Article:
GBM Resources (ASX: GBZ) is a Perth based exploration company committed to targeting large gold and copper-gold system assets in Australia.
Since listing on the ASX in October 2008, the Company has developed several projects based in north west Queensland. It’s “flagship” project is the Milo Project in the Mt Isa region of NW Queensland where the company has uncovered a large IOCG and Rare Earth Element system. GBM Resources’ Victorian projects include the Malmsbury gold project and Willaura copper-gold project.
GBM Resources (ASX: GBZ) recent exploration success at the Milo IOCG and Rare Earth Elements and Yttrium Project in North west Queensland has delivered the company its maiden Inferred Resource.
The resource includes 103 million tonnes at 760ppm TREEYO for 82,500 tonnes of TREEYO, based on a 400ppm cut-off grade.
The resource contains over a fifth of neodymium, yttrium, dysprosium and europium. The estimate was based on 22 drill holes for around 3700 metres.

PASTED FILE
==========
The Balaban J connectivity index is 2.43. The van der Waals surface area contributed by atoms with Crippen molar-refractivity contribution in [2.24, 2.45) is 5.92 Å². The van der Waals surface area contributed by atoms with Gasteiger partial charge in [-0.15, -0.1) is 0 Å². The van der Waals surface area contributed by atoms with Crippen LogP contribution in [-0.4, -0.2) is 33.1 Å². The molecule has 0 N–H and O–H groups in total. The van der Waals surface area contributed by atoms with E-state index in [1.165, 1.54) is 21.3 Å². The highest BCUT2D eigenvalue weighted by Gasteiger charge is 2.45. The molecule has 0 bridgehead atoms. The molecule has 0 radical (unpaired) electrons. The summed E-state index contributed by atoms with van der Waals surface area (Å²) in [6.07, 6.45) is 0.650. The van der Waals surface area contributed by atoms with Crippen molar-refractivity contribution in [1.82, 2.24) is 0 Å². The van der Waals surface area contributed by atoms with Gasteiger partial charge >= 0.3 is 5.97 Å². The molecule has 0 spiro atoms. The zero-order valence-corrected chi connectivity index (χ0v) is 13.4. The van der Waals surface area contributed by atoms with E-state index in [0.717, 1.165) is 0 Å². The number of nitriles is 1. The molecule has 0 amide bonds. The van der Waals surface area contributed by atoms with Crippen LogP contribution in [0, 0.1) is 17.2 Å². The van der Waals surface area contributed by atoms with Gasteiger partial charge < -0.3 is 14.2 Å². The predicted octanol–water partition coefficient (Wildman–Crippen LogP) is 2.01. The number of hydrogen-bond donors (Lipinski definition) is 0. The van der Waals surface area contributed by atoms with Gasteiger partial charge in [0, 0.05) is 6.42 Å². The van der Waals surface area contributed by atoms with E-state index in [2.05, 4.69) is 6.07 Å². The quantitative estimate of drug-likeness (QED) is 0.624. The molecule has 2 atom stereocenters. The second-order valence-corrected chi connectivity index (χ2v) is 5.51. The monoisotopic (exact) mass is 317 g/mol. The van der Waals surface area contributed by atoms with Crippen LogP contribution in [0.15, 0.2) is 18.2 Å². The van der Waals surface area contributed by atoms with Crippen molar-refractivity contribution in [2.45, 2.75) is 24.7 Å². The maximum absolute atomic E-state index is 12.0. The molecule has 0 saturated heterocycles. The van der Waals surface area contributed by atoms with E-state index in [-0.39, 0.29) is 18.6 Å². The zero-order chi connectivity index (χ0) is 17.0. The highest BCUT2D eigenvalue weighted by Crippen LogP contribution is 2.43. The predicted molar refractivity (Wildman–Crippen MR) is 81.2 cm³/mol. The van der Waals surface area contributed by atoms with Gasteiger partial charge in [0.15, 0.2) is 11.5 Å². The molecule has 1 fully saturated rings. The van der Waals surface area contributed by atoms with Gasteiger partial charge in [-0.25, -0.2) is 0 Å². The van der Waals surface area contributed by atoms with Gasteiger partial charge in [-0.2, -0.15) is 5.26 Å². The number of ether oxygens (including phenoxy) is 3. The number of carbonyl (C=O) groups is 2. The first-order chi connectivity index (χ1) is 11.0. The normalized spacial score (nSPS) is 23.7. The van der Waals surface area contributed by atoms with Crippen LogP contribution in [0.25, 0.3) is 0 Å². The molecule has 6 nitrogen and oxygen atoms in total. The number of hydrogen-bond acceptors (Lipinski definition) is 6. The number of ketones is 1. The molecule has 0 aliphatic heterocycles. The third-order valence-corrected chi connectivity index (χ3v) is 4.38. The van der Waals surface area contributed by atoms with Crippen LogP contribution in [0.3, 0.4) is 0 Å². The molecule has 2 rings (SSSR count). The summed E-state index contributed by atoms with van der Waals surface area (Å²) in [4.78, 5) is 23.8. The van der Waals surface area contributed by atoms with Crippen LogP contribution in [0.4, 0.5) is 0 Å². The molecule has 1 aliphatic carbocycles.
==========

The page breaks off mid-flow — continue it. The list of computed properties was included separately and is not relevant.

Where the story gets really interesting for GBM Resources is that the mineralised zone is up to 200 metres wide and continuous over a strike length of more than 800 metres, while being open in all directions.
Keeping the momentum rolling at the project, GBM Resources has commenced a Scoping Study, with consultants already appointed. The study has a forecast completion date of June 2012.
The study will include the; delineation of a maiden copper equivalent resource; complete metallurgical testing for both the copper equivalent metals and rare earth elements; a preliminary geotechnical review; preliminary mine and processing plant design; and financial modelling.
Metallurgical test work underway
Highlighting how GBM Resources continues to move the project forward, metallurgical test work and petrography has commenced to determine the host minerals for TREEYO mineralisation and to investigate potential means of beneficiation and concentration.
Early testwork indicates that a mineralisation is hosted by apatite and also a range of carbonate minerals. Initial flotation test work has indicated around 70% of the yttrium and 25% of other rare earth elements could be captured in an apatite concentrate.